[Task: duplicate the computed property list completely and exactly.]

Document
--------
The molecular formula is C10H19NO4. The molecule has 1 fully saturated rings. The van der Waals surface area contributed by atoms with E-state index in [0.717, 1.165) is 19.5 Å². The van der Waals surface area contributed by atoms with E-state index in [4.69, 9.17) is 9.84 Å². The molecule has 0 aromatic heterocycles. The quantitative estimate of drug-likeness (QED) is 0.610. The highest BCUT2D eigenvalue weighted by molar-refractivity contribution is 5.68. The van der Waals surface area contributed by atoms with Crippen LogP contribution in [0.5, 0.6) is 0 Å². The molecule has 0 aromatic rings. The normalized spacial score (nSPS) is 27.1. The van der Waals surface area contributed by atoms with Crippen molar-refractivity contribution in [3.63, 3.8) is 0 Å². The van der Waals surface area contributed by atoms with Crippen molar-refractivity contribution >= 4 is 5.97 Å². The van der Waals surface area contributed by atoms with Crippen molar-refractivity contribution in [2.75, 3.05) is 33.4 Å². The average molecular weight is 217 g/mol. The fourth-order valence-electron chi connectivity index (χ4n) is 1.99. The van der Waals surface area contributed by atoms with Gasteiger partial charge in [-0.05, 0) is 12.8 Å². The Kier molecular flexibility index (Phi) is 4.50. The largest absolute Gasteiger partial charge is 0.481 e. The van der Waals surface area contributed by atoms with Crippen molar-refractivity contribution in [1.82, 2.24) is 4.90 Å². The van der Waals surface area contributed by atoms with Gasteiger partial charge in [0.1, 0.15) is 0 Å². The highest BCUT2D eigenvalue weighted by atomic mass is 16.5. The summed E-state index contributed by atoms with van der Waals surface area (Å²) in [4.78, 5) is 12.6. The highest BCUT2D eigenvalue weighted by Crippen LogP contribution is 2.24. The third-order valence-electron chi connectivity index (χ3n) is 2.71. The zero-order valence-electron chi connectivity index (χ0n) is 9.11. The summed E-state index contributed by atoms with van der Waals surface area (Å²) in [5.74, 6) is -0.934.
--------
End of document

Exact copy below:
The molecular formula is C10H19NO4. The molecule has 1 fully saturated rings. The van der Waals surface area contributed by atoms with E-state index in [0.717, 1.165) is 19.5 Å². The van der Waals surface area contributed by atoms with E-state index in [4.69, 9.17) is 9.84 Å². The molecule has 0 aromatic heterocycles. The quantitative estimate of drug-likeness (QED) is 0.610. The highest BCUT2D eigenvalue weighted by molar-refractivity contribution is 5.68. The van der Waals surface area contributed by atoms with Crippen LogP contribution in [0.5, 0.6) is 0 Å². The molecule has 0 aromatic rings. The normalized spacial score (nSPS) is 27.1. The van der Waals surface area contributed by atoms with Crippen molar-refractivity contribution in [3.63, 3.8) is 0 Å². The van der Waals surface area contributed by atoms with Crippen molar-refractivity contribution >= 4 is 5.97 Å². The van der Waals surface area contributed by atoms with Crippen molar-refractivity contribution in [2.75, 3.05) is 33.4 Å². The average molecular weight is 217 g/mol. The fourth-order valence-electron chi connectivity index (χ4n) is 1.99. The van der Waals surface area contributed by atoms with Gasteiger partial charge in [-0.05, 0) is 12.8 Å². The Kier molecular flexibility index (Phi) is 4.50. The largest absolute Gasteiger partial charge is 0.481 e. The van der Waals surface area contributed by atoms with Crippen molar-refractivity contribution in [1.82, 2.24) is 4.90 Å². The van der Waals surface area contributed by atoms with Gasteiger partial charge in [0.1, 0.15) is 0 Å². The highest BCUT2D eigenvalue weighted by atomic mass is 16.5. The summed E-state index contributed by atoms with van der Waals surface area (Å²) in [4.78, 5) is 12.6. The highest BCUT2D eigenvalue weighted by Crippen LogP contribution is 2.24. The third-order valence-electron chi connectivity index (χ3n) is 2.71. The zero-order valence-electron chi connectivity index (χ0n) is 9.11. The summed E-state index contributed by atoms with van der Waals surface area (Å²) in [5.74, 6) is -0.934.